He and I chatted a bit and he asked how I spoke Spanish so well. I chuckled and said I lived in San Diego, on the border of Tijuana, and couldn’t help but learn Spanish via osmosis. The truth is a bit more complex. I grew up in Southern Louisiana with the Cajun French influence and French and Spanish are similar Latin based languages, unlike English’s Germanic roots, so I had an advantage in learning a bit of Spanish when I moved to San Diego. And if you pay attention to how most strangers speak, the first five minutes are so similar that you practice the same phatic comments again and again and sound more proficient than you are. I had realized that long ago, and in 1993 was given a diplomatic passport and a title “Communications Liaison” with the Multinational Force and Observers, a temporary coalition of 17 countries trying to monitor President Carter’s 1979 Camp David Accords, because I was a reputable soldier who ostensibly spoke many languages. Carter won the Nobel Peace Price for that and a few other things, and citizens have forgotten that the MFO is still there today. Obama won the same prize, and even he admitted he didn’t know why, the same way I’m unsure why so many people believe I speak more fluently than I do. Maybe it’s like Guantamano and the MFO and JFK and phatic conversations, and not everyone pays attention to patterns that seem obvious in hindsight.

The bartender brought the check and I said gracias and paid in U.S. Dollars he said buen viaje, and as I walked out I dropped a $5 bill in the band’s tip jar and smiled and bowed a thank you to them without interrupting the music. One of the trumpet players nodded back with his horn without missing a note and I limped to my casa particular, though only people who knew me well would have noticed the limp, because it was sublte and slowed my gait more than altered it, thankfully.

The next day I bought another WiFi card and checked messages. Cristi had been unable to reach Wendy, but that was typical both because of her remote home and her tendency to be emotionally unavailable for weeks or months at a time. The reporters were already in Vinales and had met the alleged climbing guide – many adventure sports were illegal in Cuba’s free healthcare system – and they were ready for when I’d arrive. I sighed, and decided to continue my trip and check back on Wendy whenever I was in Havana.

I traveled with only a carry on backpack and a pair of extra large scuba fins as my personal item, so I was agile and able to quickly move in and out of buses and rental cars. But, because of my visa, I wasn’t supposed to use government transportation, so I rented another personally owned 1950’s classic and practiced my Spanish on the way to Vinales with real conversations that lasted longer than five minutes and used real time, present situations that are difficult to foresee and therefore require more focus and nuanced sentences. He asked about my fins, which always attract attention because they’re so big. One of my nicknames since childhood has been “Bigfoot,” and I long ago realized that few rental shops carried size 14 Wide scuba fins or rock climbing shoes, so I traveled with them. The shoes were inside my carry on backpack, but the fins were obvious and attracted attention not just because of their size or the fact that I carried them, but that they were unique looking Force Fins, invented by someone who got their first contract with the U.S. Navy Seals and Rangers, and their short and wide appearance with lack of toe covers was remarkable: they were designed to travel compactly and propel a strong swimmer great distances by not applying force at the toes and keeping the moment arm as close to your ankle as possible, which was useful for someone with disproportionately long feet.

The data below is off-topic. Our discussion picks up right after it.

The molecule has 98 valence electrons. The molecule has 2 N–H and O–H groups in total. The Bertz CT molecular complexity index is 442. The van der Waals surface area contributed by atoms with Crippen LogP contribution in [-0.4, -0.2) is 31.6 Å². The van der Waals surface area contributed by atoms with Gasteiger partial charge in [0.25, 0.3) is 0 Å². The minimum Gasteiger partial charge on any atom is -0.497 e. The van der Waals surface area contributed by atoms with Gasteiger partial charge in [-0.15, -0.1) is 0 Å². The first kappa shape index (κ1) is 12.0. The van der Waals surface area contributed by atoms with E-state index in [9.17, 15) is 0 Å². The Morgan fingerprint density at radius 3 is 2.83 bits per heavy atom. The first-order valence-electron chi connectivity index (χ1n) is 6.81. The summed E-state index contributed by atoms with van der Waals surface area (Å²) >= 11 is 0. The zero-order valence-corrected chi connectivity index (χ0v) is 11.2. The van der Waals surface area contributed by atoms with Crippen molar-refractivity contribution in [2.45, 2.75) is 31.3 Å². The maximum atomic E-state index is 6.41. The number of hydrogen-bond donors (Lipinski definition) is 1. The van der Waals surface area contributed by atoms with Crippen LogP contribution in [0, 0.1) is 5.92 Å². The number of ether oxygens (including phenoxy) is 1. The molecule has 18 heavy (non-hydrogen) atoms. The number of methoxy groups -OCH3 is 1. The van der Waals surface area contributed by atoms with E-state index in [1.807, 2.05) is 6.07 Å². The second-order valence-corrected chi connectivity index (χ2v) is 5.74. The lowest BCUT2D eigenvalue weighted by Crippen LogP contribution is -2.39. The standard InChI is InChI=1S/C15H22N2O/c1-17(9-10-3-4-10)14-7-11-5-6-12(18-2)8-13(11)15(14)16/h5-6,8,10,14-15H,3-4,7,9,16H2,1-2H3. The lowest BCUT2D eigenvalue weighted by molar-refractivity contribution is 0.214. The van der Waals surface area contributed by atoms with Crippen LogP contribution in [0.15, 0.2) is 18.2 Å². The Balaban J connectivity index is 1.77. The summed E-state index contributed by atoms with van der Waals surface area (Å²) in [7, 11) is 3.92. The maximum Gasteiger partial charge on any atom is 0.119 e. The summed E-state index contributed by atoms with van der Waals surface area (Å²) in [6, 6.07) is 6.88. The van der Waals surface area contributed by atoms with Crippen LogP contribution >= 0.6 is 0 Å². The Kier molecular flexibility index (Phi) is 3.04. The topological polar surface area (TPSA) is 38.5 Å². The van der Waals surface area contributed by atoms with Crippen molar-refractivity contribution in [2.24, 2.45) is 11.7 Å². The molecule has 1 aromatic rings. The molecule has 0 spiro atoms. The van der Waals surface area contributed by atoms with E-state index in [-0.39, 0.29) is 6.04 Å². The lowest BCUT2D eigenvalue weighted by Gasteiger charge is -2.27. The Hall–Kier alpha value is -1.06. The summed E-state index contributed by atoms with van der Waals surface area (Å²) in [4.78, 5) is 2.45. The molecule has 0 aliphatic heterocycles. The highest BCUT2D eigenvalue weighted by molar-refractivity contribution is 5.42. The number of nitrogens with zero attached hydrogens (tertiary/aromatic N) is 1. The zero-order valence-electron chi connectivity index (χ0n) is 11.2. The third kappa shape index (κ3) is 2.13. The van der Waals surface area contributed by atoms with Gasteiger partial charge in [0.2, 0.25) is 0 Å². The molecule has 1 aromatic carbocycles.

I didn’t know the Spanish word for “nickname,” so I said, “No se como se dice una parabola en Espanol,” and paused for a bit, slightly exaggerating a countenance of contemplation, “En Englais, es ‘nickname,’ una nombre familiar con amigos o…” I paused for a brief moment and contemplated earnestly, “… abusadors.”

“El apado,” he suggested.

“Gracias. En escuela, mi apado fue Bigfoot, pie grande.”

“Como la monstera? Ha!”

“Si! Ha!” I held up my similarly disproportionately large hands and smirked slyly and said, “Y tu sabe lo que dice sobre un hombre con manos y pies grandes como la monstera…” I paused for effect and waited for him to glance away from the road to smirk back at me before delivering the punch line I had said in dozens of languages over the decades, “Dificil para comprar guantes y zapatos!”

He laughed and laughed, and I laughed too because I had known he would laugh and I still chuckled at how many languages I knew the words for gloves and shoes, just like I could order a beer or ask for a telephone in 20 or 30 lanuages and to tell a joke or two with timing that had been perfected hundreds of times. We chatted more on the hour and a half drive, and in that time he would have eventually admitted that I had a lot to learn, but that knew a few good jokes in Spanish.